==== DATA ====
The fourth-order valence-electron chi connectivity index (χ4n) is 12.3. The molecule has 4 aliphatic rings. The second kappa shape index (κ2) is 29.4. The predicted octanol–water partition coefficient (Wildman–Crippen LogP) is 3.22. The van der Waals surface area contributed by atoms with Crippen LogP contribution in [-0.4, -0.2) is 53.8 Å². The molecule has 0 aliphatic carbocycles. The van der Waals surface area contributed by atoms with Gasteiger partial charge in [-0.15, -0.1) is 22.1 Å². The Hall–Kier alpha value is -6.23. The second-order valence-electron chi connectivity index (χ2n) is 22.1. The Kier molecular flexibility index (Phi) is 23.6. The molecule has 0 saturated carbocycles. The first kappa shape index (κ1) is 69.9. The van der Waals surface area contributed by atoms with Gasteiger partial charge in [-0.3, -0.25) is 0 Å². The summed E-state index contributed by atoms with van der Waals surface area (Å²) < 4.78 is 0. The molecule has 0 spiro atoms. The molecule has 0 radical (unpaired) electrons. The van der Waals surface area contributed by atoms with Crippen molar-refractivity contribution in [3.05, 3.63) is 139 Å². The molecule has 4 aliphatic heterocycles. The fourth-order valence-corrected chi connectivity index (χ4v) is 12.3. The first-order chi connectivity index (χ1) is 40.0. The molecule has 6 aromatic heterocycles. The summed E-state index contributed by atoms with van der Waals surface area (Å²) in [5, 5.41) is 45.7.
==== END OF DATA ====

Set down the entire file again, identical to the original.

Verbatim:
The fourth-order valence-electron chi connectivity index (χ4n) is 12.3. The molecule has 4 aliphatic rings. The second kappa shape index (κ2) is 29.4. The predicted octanol–water partition coefficient (Wildman–Crippen LogP) is 3.22. The van der Waals surface area contributed by atoms with Crippen LogP contribution in [-0.4, -0.2) is 53.8 Å². The molecule has 0 aliphatic carbocycles. The van der Waals surface area contributed by atoms with Gasteiger partial charge in [-0.15, -0.1) is 22.1 Å². The Hall–Kier alpha value is -6.23. The second-order valence-electron chi connectivity index (χ2n) is 22.1. The Kier molecular flexibility index (Phi) is 23.6. The molecule has 0 saturated carbocycles. The first kappa shape index (κ1) is 69.9. The van der Waals surface area contributed by atoms with Gasteiger partial charge in [-0.3, -0.25) is 0 Å². The summed E-state index contributed by atoms with van der Waals surface area (Å²) < 4.78 is 0. The molecule has 0 spiro atoms. The molecule has 0 radical (unpaired) electrons. The van der Waals surface area contributed by atoms with Crippen molar-refractivity contribution in [3.05, 3.63) is 139 Å². The molecule has 4 aliphatic heterocycles. The fourth-order valence-corrected chi connectivity index (χ4v) is 12.3. The first-order chi connectivity index (χ1) is 40.0. The molecule has 6 aromatic heterocycles. The summed E-state index contributed by atoms with van der Waals surface area (Å²) in [5, 5.41) is 45.7.